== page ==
Besides acting out the story of the Wild West as it was being written, and then acting it up in his Wild West show, Cody was a near shameless self-promoter. Evidently understanding the power of the media, he wrote autobiography after autobiography, and allowed other authors to write up to 1,700 dime novel stories of his exploits, real and imagined. The archetypal one is the briefly biographical Adventures of Buffalo Bill from Boyhood to Manhood, published in 1882 as the first issue of Beadle's Boy's Library of Sport, Story and Adventure and written by prodigious Cody chronicler Col. Prentiss Ingraham.
Click on the cover to read this story, as presented online by the marvellous site Dime Novels and Penny Dreadfuls.
A newfangled part of the media that Buffalo Bill turned to his use was the kinetoscope. Next, we have a collection of footage of the Wild West Show as shot by Thomas Edison's filmographers. The Library of Congress has preserved four such films here, though I have also compiled them below:
Buffalo Bill Cody, in one of his posthumously published autobiographies, gives a wonderful hymn to this age that passed from history to eternity:
I am about to take the back-trail through the Old West—the West that I knew and loved. All my life it has been a pleasure to show its beauties, its marvels and its possibilities to those who, under my guidance, saw it for the first time.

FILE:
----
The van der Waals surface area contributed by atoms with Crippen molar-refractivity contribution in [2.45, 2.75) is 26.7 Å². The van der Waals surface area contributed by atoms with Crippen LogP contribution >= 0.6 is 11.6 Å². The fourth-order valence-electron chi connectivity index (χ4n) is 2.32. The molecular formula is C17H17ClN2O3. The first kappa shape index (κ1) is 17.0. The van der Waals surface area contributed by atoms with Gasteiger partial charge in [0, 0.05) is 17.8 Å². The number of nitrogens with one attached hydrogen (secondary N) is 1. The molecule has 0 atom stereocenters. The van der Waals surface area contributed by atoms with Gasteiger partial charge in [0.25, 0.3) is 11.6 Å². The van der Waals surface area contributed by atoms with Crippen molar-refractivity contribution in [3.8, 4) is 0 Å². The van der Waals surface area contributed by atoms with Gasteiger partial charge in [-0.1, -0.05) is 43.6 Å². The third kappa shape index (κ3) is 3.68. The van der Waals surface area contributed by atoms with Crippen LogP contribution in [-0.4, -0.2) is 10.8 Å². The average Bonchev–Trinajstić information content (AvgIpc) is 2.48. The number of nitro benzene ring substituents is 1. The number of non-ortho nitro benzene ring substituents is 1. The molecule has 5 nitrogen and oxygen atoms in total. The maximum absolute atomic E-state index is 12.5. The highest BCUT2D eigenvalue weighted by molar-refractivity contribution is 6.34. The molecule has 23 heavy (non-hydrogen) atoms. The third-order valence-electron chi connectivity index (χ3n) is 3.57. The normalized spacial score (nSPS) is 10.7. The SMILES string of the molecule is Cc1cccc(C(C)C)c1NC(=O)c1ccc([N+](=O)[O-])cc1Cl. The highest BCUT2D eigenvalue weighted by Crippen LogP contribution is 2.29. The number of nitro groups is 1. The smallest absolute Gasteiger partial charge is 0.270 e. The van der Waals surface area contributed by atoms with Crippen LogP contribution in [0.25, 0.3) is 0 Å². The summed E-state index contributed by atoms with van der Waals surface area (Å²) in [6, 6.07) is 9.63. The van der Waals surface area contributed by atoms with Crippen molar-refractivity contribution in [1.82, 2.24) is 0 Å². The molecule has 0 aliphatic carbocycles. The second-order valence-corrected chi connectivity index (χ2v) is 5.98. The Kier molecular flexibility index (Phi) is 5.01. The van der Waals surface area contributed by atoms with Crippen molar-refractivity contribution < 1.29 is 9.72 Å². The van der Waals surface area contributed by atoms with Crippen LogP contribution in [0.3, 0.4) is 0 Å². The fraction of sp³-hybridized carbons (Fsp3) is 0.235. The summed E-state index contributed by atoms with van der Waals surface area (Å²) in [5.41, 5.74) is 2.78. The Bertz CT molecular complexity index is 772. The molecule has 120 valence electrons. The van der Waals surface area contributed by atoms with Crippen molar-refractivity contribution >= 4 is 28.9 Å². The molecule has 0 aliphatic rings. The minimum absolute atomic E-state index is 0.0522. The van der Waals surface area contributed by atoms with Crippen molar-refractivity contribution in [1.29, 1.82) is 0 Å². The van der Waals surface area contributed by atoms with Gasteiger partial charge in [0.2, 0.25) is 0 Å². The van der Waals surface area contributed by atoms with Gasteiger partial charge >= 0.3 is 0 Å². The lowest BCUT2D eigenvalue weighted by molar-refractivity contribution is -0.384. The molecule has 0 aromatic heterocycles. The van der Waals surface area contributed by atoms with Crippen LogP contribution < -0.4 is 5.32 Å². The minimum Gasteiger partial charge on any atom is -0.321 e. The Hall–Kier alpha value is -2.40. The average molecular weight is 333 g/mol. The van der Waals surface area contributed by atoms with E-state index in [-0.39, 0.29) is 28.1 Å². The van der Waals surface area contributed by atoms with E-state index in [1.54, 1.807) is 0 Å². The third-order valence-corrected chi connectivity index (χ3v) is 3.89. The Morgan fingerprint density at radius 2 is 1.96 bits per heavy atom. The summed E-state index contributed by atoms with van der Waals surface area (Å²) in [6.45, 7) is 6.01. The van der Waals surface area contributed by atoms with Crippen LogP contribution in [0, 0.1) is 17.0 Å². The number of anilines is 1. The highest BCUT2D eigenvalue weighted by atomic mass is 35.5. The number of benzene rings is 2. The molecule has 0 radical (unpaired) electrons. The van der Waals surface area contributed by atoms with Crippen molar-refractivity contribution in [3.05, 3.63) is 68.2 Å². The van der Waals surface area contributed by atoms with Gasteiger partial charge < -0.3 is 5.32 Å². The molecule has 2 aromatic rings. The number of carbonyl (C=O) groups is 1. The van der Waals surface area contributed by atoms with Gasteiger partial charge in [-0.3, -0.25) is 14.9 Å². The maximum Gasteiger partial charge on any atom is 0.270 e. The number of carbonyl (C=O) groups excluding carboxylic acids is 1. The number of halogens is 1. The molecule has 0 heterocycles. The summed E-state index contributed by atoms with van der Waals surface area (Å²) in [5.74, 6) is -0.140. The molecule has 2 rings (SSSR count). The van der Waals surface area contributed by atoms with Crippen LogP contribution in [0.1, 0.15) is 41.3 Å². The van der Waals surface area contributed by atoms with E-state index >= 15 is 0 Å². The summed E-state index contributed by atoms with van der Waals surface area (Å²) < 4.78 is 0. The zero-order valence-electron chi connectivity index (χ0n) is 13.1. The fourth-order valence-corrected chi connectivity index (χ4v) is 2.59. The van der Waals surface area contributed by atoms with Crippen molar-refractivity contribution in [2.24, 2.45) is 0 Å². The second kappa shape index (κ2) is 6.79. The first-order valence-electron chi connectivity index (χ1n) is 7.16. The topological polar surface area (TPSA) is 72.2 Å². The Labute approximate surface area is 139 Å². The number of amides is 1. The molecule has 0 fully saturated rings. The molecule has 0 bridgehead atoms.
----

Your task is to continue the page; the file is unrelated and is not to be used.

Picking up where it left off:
Now, going back over the ground, looking at it through the eyes of memory, it will be a still greater pleasure to take with me the many readers of this book. And if, in following me through some of the exciting scenes of the old days, meeting some of the brave men who made its stirring history, and listening to my camp-fire tales of the buffalo, the Indian, the stage-coach and the pony-express, their interest in this vast land of my youth, should be awakened, I should feel richly repaid...
The buffalo has gone. Gone also is the stagecoach whose progress his pilgrimages often used to interrupt. Gone is the pony express, whose marvelous efficiency could compete with the wind, but not with the harnessed lightning flashed over the telegraph wires. Gone are the very bone-gatherers who laboriously collected the bleaching relics of the great herds that once dotted the prairies.
But the West of the old times, with its strong characters, its stern battles and its tremendous stretches of loneliness, can never be blotted from my mind. Nor can it, I hope, be blotted from the memory of the American people, to whom it has now become a priceless possession.